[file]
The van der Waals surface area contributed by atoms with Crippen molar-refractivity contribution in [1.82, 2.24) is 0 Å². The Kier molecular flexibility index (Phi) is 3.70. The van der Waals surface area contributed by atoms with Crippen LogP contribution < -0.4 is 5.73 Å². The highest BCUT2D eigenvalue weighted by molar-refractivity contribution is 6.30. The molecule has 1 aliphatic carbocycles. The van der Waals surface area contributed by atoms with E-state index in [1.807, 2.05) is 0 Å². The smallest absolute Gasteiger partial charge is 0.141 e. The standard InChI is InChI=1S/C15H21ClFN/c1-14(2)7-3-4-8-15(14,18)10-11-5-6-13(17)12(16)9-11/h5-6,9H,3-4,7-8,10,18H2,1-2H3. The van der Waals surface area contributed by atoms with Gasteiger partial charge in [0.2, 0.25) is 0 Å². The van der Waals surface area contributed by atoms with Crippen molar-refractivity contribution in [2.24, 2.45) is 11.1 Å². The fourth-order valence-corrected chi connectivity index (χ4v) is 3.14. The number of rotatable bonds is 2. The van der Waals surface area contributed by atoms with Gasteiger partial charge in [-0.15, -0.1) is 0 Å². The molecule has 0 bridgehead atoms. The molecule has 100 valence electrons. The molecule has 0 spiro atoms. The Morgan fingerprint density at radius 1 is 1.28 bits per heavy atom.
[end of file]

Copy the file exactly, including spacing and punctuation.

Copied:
The van der Waals surface area contributed by atoms with Crippen molar-refractivity contribution in [1.82, 2.24) is 0 Å². The Kier molecular flexibility index (Phi) is 3.70. The van der Waals surface area contributed by atoms with Crippen LogP contribution < -0.4 is 5.73 Å². The highest BCUT2D eigenvalue weighted by molar-refractivity contribution is 6.30. The molecule has 1 aliphatic carbocycles. The van der Waals surface area contributed by atoms with E-state index in [1.807, 2.05) is 0 Å². The smallest absolute Gasteiger partial charge is 0.141 e. The standard InChI is InChI=1S/C15H21ClFN/c1-14(2)7-3-4-8-15(14,18)10-11-5-6-13(17)12(16)9-11/h5-6,9H,3-4,7-8,10,18H2,1-2H3. The van der Waals surface area contributed by atoms with Gasteiger partial charge in [0.2, 0.25) is 0 Å². The van der Waals surface area contributed by atoms with Crippen molar-refractivity contribution in [2.24, 2.45) is 11.1 Å². The fourth-order valence-corrected chi connectivity index (χ4v) is 3.14. The number of rotatable bonds is 2. The van der Waals surface area contributed by atoms with Gasteiger partial charge in [-0.15, -0.1) is 0 Å². The molecule has 0 bridgehead atoms. The molecule has 100 valence electrons. The molecule has 0 spiro atoms. The Morgan fingerprint density at radius 1 is 1.28 bits per heavy atom.